Another issue to consider is timeliness. Humans have now entered an unprecedented episode in the planet's history, largely because of our use of fossil fuels. How much energy is being used to power 3 billion hours of gaming a week? How is that energy being produced? Are there ways to use that energy towards more creative goals that contribute to the well-being for a larger portion of the human population?

    Again, I think games are a vital part of the human experience, but they are just one part of it.
    • Feb 15 2011: I think that if we didn't have gaming, people would watch TV or movies instead in order to escape reality. I think playing games is more intellectual than passively watching TV.

      Actually gaming can transfer or enhance our real world. Because gaming is such a huge business, companies are spending big money to improve graphics cards (helping designers, artists, medicine industries), improves rendering techniques (good for movies, architecture etc) and so on.

      I am not saying that there are cases where people neglect their families which is sad. But I also see many benefits.
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      Feb 15 2011: Adam, I liked what you had to say on this topic.

      Personally, I have had friends that played video games all through high school (WoW), and they developed their own language for speaking with each other. Two games I would really like to highlight are World of Warcraft and EVE Online.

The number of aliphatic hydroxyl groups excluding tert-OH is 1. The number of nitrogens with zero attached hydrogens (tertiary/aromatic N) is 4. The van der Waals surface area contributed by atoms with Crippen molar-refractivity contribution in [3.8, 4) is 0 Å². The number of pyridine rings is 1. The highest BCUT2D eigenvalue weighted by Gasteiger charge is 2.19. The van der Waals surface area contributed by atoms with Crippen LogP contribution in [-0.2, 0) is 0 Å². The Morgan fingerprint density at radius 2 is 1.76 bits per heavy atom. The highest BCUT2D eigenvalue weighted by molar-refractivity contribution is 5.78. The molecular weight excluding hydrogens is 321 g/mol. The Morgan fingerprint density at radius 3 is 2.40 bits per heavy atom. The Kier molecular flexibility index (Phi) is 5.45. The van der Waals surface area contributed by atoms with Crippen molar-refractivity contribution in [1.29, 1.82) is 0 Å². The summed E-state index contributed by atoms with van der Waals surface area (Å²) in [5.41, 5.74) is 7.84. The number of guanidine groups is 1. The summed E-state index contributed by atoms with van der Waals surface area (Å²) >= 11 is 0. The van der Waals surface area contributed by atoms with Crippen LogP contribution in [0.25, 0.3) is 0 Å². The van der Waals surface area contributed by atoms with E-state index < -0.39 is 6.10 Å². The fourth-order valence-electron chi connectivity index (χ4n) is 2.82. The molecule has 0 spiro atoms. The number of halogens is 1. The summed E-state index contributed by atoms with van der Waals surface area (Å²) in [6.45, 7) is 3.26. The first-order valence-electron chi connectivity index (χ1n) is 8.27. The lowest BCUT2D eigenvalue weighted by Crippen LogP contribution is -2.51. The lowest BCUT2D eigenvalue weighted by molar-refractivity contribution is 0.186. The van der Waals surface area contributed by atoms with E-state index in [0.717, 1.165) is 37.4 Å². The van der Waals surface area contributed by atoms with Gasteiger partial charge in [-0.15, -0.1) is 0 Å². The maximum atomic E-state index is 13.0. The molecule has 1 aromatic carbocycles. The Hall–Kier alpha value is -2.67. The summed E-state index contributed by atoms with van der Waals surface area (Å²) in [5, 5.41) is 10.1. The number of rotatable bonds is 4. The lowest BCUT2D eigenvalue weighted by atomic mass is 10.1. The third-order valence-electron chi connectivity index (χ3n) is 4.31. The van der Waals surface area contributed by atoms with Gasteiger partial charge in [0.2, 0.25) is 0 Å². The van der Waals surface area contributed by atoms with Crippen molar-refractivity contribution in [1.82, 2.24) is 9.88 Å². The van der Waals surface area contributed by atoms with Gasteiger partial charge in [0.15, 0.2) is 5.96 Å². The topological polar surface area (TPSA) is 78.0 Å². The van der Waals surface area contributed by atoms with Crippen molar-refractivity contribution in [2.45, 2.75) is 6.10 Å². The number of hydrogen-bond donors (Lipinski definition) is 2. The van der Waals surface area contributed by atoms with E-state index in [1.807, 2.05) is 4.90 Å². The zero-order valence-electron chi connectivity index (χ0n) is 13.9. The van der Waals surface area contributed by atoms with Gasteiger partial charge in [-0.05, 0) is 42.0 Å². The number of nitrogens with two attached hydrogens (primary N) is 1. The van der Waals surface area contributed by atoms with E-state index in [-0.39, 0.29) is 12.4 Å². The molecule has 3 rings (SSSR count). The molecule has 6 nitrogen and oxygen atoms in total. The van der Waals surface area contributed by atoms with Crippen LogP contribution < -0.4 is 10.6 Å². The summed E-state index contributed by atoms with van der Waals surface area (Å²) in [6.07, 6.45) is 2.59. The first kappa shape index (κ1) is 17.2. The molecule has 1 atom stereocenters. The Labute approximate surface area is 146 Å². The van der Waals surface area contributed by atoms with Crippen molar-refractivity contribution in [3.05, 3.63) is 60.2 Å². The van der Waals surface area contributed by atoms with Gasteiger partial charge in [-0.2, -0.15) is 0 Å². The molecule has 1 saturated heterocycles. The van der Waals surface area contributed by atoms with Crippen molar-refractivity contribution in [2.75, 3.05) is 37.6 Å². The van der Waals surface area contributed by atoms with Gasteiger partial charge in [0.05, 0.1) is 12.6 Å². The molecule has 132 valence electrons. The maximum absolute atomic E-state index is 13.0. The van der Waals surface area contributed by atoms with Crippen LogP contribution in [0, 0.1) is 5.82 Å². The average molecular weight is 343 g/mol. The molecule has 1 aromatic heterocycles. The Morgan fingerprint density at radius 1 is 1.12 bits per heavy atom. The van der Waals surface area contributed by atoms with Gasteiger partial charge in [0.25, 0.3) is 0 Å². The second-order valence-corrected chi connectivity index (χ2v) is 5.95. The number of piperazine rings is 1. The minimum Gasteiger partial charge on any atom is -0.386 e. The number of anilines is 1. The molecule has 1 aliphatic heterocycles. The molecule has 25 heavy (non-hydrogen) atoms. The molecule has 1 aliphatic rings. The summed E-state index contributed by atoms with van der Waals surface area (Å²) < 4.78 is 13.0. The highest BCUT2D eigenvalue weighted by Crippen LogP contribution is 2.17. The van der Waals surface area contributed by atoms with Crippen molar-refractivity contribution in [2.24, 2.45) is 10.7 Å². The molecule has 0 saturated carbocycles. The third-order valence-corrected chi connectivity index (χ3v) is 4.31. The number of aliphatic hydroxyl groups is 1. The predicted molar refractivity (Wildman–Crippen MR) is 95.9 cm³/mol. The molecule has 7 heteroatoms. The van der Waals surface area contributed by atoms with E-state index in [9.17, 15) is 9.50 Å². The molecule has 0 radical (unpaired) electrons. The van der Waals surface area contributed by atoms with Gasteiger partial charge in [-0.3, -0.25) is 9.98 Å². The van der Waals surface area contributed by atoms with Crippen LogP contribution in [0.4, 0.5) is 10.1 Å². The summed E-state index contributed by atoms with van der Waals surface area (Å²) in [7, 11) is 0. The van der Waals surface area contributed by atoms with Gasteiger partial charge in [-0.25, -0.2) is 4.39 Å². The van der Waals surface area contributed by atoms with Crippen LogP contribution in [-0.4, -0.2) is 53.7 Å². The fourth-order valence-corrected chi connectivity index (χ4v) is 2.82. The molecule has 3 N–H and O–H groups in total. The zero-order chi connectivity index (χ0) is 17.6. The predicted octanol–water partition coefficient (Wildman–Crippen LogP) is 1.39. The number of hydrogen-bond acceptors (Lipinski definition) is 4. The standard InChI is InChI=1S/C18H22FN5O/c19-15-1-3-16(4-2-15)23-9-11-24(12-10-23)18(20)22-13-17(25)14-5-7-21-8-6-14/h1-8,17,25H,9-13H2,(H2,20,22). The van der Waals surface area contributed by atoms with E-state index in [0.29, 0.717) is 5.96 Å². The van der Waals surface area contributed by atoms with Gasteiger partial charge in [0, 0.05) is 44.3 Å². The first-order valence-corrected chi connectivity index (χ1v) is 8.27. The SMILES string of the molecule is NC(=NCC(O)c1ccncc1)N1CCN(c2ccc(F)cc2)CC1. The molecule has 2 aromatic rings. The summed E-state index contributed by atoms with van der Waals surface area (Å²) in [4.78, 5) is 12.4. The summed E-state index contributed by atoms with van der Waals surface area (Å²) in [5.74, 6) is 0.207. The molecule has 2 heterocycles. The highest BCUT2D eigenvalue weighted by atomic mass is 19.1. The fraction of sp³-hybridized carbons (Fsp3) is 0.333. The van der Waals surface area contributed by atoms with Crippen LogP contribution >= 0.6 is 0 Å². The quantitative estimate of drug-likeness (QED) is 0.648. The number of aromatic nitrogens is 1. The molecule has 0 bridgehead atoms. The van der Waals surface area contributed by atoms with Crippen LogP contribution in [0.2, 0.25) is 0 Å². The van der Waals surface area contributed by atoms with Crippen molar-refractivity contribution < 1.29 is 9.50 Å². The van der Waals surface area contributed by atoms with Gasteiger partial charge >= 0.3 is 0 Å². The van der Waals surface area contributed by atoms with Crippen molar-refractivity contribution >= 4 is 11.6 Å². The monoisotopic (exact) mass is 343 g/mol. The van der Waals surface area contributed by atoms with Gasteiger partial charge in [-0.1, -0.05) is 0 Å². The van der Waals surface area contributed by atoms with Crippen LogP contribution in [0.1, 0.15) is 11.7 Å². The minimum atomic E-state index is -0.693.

Both of these games are MMORPGs that require a massive amount of team coordination, teamwork, leadership development, and organizational management. To run a "guild" for instance requires that you have some understanding of business, leadership, time management, and many other skill sets. My best friend is a huge video gamer, and when his parents thought he wasn't going to go anywhere int he world he ended up becoming top of his class in the computer science department at his college. He is doing very well, and loves what he studies.

      Further, when I heard my little cousin was getting into computers, I urged his parents to help subsidize him with more technology, software, and books. Get him into computer science, game design and development, web design and development, and coding in general. I told them that he will learn incredibly useful skills and be heavily recruited not only by a college but also by a company out of school.

      Furthermore, the best video games are the ones that often tell a great story: a beginning, middle, and end. Complex plots, excellent character development, and imaginative.

      I say if my kid (if I had a kid) isn't reading, doing homework, or outside with his, let him play a video game because he is not only being enriched (if you get the right game, that is), but also is using his imagination, problem solving skills, and having fun while doing it. Further, if it is an MMORPG, he is making friends and socializing with people online--not only listening and being a part of some bigger organization, but maybe even leading.

      I recommend reading this great article: http://personalmba.com/everything-i-know-about-business-i-learned-from-world-of-warcraft/